Generic Congressional Ballot: Democrats 43% Republicans 39%

If the election were held today,  43% of Registered Voters would vote for the Democrat from their Congressional District while 39% would vote for the Republican. A Scott Rasmussen national survey found that 5% would vote for some other candidate while 14% are not sure.

Democrats lead by a wide margin, 50% to 33%, among voters who are online “almost constantly.” Republicans have a narrow edge, 42% to 39% among the rest of the nation’s voters. That’s consistent with the fact that 42% of those online constantly are Democrats. Just 27% align with the GOP.

Among all Democrats, 91% say they would vote for their party’s candidate. Just 85% of Republicans say the same. Independent voters are evenly divided, with 35% undecided. Twelve percent (12%) of Independent voters say they would prefer a third candidate option.

The relative weakness in Republican partisan loyalty can be traced to the small wing of the party that prefers Traditional Republican policy positions. Among these old-school Republicans, just 55% plan to vote for the GOP candidate. Seventeen percent (17%) of these voters say they’ll vote for the Democratic candidate, 9% are not sure, and 19% are undecided.

Among those who prefer a candidate promoting Trump like policies, 90% plan to vote for the Republican candidate. They remain the dominant wing of the party.

This reflects a long-running divide in the GOP.  In the 2012 Republican presidential primaries, Tea Party Republicans were committed to voting for whoever won the party’s nomination. Traditional Republicans at that time were far more likely to abandon the party if their preferred candidate didn’t win the nomination.

Looking ahead to 2022, this dynamic can play out in many ways. If the traditional Republicans fail to support their party’s Congressional candidates, this divide could significantly limit Republican midterm gains. On the other hand, it is quite possible that the policies of the Biden Administration will push many of these traditional Republicans to support GOP candidates. Following President Biden’s first month in office, there was a significant increase in the number of people believing the country will become even more polarized.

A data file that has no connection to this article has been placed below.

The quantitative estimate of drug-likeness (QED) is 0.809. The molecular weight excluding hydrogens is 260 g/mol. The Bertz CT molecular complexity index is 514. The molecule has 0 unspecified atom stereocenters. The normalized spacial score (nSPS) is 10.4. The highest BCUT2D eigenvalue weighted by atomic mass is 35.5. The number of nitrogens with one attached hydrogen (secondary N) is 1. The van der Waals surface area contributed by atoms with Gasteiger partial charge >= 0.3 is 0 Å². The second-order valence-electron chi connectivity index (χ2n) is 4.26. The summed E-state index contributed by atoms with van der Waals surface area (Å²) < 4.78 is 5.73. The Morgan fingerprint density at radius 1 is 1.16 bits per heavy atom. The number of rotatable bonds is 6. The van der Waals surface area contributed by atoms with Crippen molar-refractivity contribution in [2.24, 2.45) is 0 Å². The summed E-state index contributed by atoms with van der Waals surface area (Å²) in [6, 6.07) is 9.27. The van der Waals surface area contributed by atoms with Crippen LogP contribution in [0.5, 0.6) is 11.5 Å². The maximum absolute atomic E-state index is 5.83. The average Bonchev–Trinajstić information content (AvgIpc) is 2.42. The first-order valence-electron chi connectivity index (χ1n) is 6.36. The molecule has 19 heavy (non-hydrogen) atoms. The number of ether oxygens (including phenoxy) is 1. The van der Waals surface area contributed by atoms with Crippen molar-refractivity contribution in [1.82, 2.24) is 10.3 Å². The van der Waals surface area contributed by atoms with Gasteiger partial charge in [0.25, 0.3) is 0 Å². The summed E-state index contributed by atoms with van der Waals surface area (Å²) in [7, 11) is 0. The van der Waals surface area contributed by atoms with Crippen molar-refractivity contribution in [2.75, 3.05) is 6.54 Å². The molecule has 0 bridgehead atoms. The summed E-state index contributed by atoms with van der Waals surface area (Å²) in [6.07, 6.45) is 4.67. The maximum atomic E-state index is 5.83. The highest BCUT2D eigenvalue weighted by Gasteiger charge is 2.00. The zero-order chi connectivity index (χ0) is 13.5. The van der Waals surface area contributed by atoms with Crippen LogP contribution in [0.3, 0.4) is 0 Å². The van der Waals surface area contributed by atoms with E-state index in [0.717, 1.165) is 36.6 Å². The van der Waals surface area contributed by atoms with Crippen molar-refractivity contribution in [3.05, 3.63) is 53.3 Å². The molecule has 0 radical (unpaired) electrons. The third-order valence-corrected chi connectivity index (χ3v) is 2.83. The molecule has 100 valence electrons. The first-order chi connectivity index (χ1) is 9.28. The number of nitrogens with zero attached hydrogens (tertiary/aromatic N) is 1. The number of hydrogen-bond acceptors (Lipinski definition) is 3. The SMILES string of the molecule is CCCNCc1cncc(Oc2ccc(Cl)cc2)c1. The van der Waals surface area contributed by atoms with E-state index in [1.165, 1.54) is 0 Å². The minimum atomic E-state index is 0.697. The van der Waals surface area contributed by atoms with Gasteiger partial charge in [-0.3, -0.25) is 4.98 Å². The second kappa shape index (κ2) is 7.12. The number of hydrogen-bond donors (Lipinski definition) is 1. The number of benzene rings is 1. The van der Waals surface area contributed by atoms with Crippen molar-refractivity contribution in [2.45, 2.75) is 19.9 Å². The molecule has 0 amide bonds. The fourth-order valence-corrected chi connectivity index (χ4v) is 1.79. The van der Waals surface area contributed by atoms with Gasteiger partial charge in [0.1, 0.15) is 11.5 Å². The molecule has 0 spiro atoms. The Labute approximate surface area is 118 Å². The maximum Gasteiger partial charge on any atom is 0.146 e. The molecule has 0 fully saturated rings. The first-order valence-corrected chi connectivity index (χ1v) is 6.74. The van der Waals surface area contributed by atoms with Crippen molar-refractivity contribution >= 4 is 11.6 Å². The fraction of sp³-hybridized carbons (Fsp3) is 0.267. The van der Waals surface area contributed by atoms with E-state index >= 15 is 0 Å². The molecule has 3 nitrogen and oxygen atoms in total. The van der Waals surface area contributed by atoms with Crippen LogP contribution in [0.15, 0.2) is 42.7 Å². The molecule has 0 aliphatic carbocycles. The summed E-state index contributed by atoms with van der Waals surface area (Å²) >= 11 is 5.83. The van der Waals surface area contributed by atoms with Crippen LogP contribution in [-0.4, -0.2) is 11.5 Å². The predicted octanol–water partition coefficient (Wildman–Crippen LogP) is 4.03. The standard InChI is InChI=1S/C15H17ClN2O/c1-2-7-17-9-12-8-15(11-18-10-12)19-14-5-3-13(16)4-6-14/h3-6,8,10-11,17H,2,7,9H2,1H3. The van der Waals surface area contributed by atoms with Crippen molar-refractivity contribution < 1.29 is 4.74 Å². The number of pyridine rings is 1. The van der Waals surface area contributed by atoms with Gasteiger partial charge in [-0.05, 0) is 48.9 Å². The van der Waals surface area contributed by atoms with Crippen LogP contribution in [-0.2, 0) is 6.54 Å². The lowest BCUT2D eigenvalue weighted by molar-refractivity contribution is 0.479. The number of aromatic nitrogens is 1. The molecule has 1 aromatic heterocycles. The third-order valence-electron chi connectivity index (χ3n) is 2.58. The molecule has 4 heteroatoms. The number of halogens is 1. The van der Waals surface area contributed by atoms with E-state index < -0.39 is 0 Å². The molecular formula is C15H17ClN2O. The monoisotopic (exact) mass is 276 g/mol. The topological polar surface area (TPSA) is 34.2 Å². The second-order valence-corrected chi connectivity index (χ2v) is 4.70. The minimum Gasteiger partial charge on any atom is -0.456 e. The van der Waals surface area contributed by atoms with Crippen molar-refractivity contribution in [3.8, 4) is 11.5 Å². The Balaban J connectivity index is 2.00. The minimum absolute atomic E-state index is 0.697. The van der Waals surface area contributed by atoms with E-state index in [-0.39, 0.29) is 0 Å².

Other recent polling shows that 41% Believe the worst of the pandemic is behind us while 32% believe the worst is yet to come. That’s unchanged over the past six weeks. Prior to that, the arrival of COVID vaccines spurred a significant growth in confidence. However, that growth has stalled.

Additionally, 28% say their finances are getting better while 21% Say Worse. That, too, is little changed. Economic confidence at this time is closely tied to confidence that we are moving beyond the pandemic.

On another topic, 25% say requiring Photo ID’s is a form of voter suppression. Sixty-six percent (66% Disagree).

Support for policies of a certain candidate were determined by the following question: Suppose you had a choice between four presidential candidates. All four had equal skills and temperament. Would you prefer a Republican who supported policies like President Trump, a more traditional Republican, a Democrat who supported policies similar to Senator Bernie Sanders, or a more traditional Democrat?

Over the past six months, responses to this question show that, on the GOP side of the aisle, Trump policies are strongly preferred over a traditional Republican. Democrats, on the other hand, are even divided between those who favor traditional Democrats or candidates pursuing Sanders’ policies.

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Note: Neither Scott Rasmussen,, nor RMG Research, Inc. have any affiliation with Rasmussen Reports. While Scott Rasmussen founded that firm, he left more than seven years ago and has had no involvement since that time.


The survey of 1,200 Registered Voters was conducted by Scott Rasmussen using a mixed mode approach from April 15-17, 2021. Field work for the survey was conducted by RMG Research, Inc. Most respondents were contacted online or via text while 261 were contacted using automated phone polling techniques. Online respondents were selected from a list of Registered Voters and through a process of Random Digital Engagement. Certain quotas were applied, and the sample was lightly weighted by geography, gender, age, race, education, internet usage, and political party to reasonably reflect the nation’s population of Registered Voters. Other variables were reviewed to ensure that the final sample is representative of that population.


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